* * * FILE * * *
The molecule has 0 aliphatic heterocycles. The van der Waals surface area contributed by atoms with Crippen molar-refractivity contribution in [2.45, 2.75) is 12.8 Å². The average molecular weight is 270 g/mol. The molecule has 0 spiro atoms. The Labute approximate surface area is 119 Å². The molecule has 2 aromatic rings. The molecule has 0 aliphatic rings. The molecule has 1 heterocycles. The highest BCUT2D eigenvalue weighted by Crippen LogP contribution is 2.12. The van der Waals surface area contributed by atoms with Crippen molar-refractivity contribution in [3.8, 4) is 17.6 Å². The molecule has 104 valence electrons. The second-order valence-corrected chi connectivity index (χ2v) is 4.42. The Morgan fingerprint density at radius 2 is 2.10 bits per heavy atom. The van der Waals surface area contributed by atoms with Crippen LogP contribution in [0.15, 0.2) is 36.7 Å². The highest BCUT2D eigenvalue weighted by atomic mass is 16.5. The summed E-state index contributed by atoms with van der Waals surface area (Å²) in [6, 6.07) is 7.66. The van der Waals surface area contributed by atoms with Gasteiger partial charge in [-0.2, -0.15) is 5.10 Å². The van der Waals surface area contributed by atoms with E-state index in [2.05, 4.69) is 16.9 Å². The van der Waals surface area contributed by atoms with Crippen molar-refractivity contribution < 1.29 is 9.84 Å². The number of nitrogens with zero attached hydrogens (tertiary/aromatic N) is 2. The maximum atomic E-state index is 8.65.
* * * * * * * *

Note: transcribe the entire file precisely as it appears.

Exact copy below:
The molecule has 0 aliphatic heterocycles. The van der Waals surface area contributed by atoms with Crippen molar-refractivity contribution in [2.45, 2.75) is 12.8 Å². The average molecular weight is 270 g/mol. The molecule has 0 spiro atoms. The Labute approximate surface area is 119 Å². The molecule has 2 aromatic rings. The molecule has 0 aliphatic rings. The molecule has 1 heterocycles. The highest BCUT2D eigenvalue weighted by Crippen LogP contribution is 2.12. The van der Waals surface area contributed by atoms with Crippen molar-refractivity contribution in [3.8, 4) is 17.6 Å². The molecule has 104 valence electrons. The second-order valence-corrected chi connectivity index (χ2v) is 4.42. The Morgan fingerprint density at radius 2 is 2.10 bits per heavy atom. The van der Waals surface area contributed by atoms with Crippen LogP contribution in [0.15, 0.2) is 36.7 Å². The highest BCUT2D eigenvalue weighted by atomic mass is 16.5. The summed E-state index contributed by atoms with van der Waals surface area (Å²) in [6, 6.07) is 7.66. The van der Waals surface area contributed by atoms with Gasteiger partial charge in [-0.2, -0.15) is 5.10 Å². The van der Waals surface area contributed by atoms with E-state index in [2.05, 4.69) is 16.9 Å². The van der Waals surface area contributed by atoms with Crippen molar-refractivity contribution < 1.29 is 9.84 Å². The number of nitrogens with zero attached hydrogens (tertiary/aromatic N) is 2. The maximum atomic E-state index is 8.65.